The White House says the situation in Ukraine will be "front and center" during President Barack Obama's trip to Europe next week.
National Security Advisor Susan Rice told reporters Friday that the common theme to the president's trip is the fundamental strength of U.S. partnerships and alliances, including NATO, the European Union and the G7.
Rice said Ukraine and the Russian takeover of Crimea are prompting a fundamental reassessment of U.S.-Russian relations. She said the world will clearly see that Russia is more and more isolated.
Deputy National Security Advisor Ben Rhodes said a G-7 summit in The Hague -- a meeting that probably would have included Russia as an eighth member -- has been added to the president's agenda as part of that isolation.
Also on President Obama's European schedule is a nuclear security summit with more than 50 other countries, including Russia.
Rice says the United States has every interest in continuing to cooperate with Russia on this issue, which she calls a pillar of the Obama national security policy -- making it harder for terrorists to get their hands on nuclear materials.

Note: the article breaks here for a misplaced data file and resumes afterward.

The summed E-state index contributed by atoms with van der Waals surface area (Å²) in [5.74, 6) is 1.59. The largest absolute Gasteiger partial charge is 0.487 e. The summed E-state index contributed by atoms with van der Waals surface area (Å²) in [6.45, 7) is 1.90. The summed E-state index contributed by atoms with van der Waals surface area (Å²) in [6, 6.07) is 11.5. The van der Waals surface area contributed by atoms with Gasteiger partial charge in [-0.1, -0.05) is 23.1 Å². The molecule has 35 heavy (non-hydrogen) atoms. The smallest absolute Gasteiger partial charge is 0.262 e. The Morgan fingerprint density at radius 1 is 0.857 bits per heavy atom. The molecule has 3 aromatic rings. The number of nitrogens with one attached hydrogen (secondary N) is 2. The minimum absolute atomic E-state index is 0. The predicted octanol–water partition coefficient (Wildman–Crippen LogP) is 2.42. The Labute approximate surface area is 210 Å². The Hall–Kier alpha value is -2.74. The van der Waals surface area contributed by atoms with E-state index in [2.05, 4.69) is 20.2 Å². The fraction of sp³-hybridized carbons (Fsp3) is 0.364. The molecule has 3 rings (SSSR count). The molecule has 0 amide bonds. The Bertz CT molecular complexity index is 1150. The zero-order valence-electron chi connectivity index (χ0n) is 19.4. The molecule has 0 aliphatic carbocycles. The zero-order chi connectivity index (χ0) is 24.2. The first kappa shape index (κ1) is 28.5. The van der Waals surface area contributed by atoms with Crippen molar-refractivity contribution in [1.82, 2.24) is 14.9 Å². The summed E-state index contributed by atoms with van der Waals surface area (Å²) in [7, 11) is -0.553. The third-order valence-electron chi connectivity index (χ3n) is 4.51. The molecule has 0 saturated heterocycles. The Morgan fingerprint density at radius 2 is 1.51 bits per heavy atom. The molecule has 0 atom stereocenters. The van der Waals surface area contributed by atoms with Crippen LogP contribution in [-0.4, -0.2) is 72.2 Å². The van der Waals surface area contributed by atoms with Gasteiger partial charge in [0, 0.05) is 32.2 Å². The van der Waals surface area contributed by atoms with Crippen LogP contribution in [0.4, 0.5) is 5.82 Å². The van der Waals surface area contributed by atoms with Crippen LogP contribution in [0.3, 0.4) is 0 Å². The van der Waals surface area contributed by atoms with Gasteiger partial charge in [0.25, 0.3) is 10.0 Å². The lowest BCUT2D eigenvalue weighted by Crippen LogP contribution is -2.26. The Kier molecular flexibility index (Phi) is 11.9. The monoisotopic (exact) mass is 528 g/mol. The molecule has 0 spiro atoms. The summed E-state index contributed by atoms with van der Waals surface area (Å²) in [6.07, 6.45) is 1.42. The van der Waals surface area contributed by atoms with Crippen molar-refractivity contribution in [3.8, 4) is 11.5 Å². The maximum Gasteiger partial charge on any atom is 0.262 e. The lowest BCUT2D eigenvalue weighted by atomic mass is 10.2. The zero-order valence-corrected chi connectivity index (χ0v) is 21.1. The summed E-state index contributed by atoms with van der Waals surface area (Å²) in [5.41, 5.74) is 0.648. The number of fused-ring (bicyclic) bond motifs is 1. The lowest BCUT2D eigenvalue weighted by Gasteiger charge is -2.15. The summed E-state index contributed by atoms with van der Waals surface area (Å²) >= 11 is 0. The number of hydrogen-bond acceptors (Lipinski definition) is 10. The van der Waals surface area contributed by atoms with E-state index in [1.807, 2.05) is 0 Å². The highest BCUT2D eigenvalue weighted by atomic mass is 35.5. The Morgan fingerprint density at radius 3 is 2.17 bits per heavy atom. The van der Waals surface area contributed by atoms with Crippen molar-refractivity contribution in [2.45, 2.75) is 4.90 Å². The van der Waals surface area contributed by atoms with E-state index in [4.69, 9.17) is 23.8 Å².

Meanwhile, Russia and the rest of the OSCE agreed Friday to deploy civilian monitors to Ukraine, but there is no mention if they will go to Crimea.
The OSCE, which works by consensus, says up to 500 monitors will gather information on the security situation in Ukraine, including human rights.
The United States says the OSCE has a mandate to work in all of Ukraine, including Crimea. But Russia's ambassador to the OSCE, Andrey Kelin, said Crimea is part of Russia and the mission has no mandate there.
Russian President Vladimir Putin signed a law Friday completing the annexation of Crimea. The law recognizes parliament's approval of this week's referendum by Crimeans on breaking away from Ukraine.
The U.S. says no one in the international community will recognize Crimea as part of Russia.